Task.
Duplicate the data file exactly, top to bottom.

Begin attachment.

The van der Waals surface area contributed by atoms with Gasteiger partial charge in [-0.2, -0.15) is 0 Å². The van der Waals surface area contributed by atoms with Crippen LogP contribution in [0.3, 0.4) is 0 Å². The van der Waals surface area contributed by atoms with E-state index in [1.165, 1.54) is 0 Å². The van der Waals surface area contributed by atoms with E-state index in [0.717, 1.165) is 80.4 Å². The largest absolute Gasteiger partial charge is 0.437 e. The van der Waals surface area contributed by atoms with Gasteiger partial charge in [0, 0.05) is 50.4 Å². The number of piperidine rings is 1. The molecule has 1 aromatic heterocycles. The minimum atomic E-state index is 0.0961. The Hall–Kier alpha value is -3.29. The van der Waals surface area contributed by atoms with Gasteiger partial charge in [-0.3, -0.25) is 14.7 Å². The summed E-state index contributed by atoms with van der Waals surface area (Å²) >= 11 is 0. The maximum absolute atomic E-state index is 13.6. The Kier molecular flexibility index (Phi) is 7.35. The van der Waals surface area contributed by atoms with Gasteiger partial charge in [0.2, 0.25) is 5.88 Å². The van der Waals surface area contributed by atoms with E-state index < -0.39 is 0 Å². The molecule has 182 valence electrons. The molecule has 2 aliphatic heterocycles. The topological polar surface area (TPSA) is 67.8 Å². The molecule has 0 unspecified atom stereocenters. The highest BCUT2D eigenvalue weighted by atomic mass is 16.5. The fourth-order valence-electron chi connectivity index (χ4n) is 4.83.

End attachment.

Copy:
The van der Waals surface area contributed by atoms with Gasteiger partial charge in [-0.2, -0.15) is 0 Å². The van der Waals surface area contributed by atoms with Crippen LogP contribution in [0.3, 0.4) is 0 Å². The van der Waals surface area contributed by atoms with E-state index in [1.165, 1.54) is 0 Å². The van der Waals surface area contributed by atoms with E-state index in [0.717, 1.165) is 80.4 Å². The largest absolute Gasteiger partial charge is 0.437 e. The van der Waals surface area contributed by atoms with Gasteiger partial charge in [0, 0.05) is 50.4 Å². The number of piperidine rings is 1. The molecule has 1 aromatic heterocycles. The minimum atomic E-state index is 0.0961. The Hall–Kier alpha value is -3.29. The van der Waals surface area contributed by atoms with Gasteiger partial charge in [-0.3, -0.25) is 14.7 Å². The summed E-state index contributed by atoms with van der Waals surface area (Å²) >= 11 is 0. The maximum absolute atomic E-state index is 13.6. The Kier molecular flexibility index (Phi) is 7.35. The van der Waals surface area contributed by atoms with Gasteiger partial charge in [0.2, 0.25) is 5.88 Å². The van der Waals surface area contributed by atoms with E-state index < -0.39 is 0 Å². The molecule has 182 valence electrons. The molecule has 2 aliphatic heterocycles. The topological polar surface area (TPSA) is 67.8 Å². The molecule has 0 unspecified atom stereocenters. The highest BCUT2D eigenvalue weighted by atomic mass is 16.5. The fourth-order valence-electron chi connectivity index (χ4n) is 4.83.